For many Democrats, the “first dude” – as Hillary once joked he might have to be called if she wins – nonetheless remains an unparalleled electoral asset.
Unlike Tony Blair’s war-tarnished reputation, the centrist tenets of Third Way politics in the US emerged relatively unscathed from Clinton’s eight years in office between 1993 and 2001.
The reputation of this political “big dog” for both growing the economy and bringing Republicans and Democrats together, though more fondly remembered on the left than the right, is a particular attraction at a time of partisan rancour and economic insecurity.
“There’s been one time in 50 years when we all grew together, and that’s when I had the honour to serve. And I would like to see it happen again,” boasted president Clinton during a speech to supporters in Kentucky where he first revealed his offer to help his wife revitalise impoverished regions like Appalachia and the Rust Belt.
But while this attention to what former adviser James Carville once dubbed “the economy, stupid”, makes just as much electoral sense now as then, there is far less consensus that Clintonomics holds the necessary answers.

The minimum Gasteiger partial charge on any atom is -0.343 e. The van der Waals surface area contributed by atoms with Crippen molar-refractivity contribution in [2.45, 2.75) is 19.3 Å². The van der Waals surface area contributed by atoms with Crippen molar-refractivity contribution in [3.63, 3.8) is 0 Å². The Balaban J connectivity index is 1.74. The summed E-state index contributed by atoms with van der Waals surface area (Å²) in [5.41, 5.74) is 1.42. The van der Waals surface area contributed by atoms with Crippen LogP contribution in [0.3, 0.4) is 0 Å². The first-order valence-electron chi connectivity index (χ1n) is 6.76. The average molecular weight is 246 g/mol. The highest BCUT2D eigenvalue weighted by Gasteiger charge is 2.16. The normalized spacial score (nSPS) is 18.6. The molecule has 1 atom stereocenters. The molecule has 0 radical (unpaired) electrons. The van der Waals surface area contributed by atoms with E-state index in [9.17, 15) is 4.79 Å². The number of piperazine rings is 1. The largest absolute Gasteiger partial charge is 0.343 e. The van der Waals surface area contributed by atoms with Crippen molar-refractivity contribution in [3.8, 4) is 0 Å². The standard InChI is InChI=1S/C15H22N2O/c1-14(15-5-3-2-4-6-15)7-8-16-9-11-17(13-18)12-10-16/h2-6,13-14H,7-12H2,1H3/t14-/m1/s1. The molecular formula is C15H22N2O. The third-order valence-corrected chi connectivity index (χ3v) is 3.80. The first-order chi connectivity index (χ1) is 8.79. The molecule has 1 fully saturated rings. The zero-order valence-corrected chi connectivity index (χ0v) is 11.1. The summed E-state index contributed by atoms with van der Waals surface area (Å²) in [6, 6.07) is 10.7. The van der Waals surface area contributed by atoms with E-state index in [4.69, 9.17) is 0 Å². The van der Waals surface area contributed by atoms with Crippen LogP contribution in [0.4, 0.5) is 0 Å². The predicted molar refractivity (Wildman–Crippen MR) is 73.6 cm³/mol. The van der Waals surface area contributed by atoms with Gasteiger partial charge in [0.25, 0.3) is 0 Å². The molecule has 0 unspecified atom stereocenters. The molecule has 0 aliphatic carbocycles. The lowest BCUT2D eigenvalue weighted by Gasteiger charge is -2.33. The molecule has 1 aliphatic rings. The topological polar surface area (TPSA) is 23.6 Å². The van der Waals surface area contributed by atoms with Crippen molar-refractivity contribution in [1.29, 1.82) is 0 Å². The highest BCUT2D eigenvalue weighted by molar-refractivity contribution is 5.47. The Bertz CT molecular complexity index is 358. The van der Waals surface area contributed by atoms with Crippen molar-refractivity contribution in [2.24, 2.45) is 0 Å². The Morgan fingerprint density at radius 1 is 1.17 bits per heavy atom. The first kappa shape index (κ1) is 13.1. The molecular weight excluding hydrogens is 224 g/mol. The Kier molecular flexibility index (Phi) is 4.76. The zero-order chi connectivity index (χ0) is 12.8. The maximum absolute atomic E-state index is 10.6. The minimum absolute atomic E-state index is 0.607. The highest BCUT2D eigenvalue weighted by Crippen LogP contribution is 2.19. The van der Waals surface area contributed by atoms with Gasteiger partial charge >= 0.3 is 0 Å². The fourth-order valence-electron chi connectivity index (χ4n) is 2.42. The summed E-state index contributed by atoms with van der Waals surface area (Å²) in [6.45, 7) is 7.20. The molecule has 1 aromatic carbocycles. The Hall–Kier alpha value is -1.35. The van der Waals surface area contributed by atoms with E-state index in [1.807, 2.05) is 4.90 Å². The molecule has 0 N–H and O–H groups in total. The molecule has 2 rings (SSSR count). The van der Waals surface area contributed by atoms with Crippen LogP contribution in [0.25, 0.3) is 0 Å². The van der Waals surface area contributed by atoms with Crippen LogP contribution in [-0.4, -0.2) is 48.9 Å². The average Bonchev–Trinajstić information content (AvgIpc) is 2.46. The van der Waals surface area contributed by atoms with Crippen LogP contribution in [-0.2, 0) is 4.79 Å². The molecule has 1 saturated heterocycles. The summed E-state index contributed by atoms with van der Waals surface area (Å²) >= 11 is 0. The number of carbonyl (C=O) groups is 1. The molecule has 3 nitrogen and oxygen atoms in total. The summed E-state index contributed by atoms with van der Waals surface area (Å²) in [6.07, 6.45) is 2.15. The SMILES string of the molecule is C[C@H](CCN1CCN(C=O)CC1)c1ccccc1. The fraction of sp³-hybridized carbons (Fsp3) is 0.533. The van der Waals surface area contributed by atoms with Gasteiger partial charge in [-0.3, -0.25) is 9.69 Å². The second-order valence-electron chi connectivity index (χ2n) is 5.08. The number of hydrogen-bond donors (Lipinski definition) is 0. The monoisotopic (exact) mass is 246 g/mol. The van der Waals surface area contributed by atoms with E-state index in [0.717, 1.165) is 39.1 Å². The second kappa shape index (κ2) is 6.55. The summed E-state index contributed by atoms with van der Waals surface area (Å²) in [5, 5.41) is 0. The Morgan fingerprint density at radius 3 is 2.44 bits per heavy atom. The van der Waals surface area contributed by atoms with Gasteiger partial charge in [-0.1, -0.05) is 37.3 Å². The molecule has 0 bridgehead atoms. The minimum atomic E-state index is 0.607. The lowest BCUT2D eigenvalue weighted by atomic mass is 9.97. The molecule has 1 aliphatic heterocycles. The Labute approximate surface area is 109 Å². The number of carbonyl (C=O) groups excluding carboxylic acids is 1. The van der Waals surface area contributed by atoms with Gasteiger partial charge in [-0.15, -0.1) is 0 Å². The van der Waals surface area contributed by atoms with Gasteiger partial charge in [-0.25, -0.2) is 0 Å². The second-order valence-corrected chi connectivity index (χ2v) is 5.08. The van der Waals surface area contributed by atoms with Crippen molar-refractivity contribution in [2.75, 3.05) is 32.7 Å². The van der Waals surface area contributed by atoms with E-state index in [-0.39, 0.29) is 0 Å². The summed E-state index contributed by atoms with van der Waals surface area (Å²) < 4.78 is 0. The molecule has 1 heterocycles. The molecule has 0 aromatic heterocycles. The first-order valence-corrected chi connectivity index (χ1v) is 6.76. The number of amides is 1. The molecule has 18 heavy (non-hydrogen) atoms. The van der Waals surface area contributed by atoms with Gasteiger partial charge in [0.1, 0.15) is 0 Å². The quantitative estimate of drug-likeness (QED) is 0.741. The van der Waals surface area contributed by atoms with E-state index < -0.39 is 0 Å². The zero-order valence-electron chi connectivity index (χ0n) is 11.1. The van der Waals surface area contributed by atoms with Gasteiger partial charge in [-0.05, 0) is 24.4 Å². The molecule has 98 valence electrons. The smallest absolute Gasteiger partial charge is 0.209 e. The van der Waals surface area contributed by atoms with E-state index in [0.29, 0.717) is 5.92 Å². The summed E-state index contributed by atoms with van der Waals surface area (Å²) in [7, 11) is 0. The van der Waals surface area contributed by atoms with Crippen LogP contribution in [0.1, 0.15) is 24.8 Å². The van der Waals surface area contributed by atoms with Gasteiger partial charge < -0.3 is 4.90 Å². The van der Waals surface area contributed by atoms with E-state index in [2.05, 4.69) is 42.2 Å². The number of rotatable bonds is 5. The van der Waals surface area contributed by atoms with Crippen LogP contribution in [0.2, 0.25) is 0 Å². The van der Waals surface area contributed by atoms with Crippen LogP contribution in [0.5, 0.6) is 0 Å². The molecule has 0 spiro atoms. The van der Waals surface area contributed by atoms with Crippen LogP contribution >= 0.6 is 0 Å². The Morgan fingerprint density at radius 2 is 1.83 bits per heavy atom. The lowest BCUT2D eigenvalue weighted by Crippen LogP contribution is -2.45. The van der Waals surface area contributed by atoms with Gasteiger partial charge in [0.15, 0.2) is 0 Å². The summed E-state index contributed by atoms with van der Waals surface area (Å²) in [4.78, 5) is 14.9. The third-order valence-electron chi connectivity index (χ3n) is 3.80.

At least two phenomena can trace some roots in that insecurity: Trump’s capture of the Republican party and the remarkably persistent challenge of Bernie Sanders to Clinton’s Democratic nomination. Both rest on their shared critique of Clinton-era free trade deals, and both opponents blame the 1994 North American Free Trade Agreement (Nafta) and the permanent normalisation of trade relations with China in October 2000, which they say began a hollowing of US manufacturing that accelerated under George W Bush and Barack Obama.
Sanders in particular has singled out Clinton’s reform of welfare entitlements for exacerbating US poverty rates and removing a vital safety net once the economy turned sour.
The collapse in middle class incomes since the banking crash of 2008 can also arguably be traced back to Clinton’s decision to remove many of the restraints on Wall Street.
Recently revealed documents show two separate attempts by bank-friendly advisers, in 1995 and 1997, to hurry Clinton into a repeal of the Glass Steagall Act, which prevented investment banks, insurers and retail banks from merging.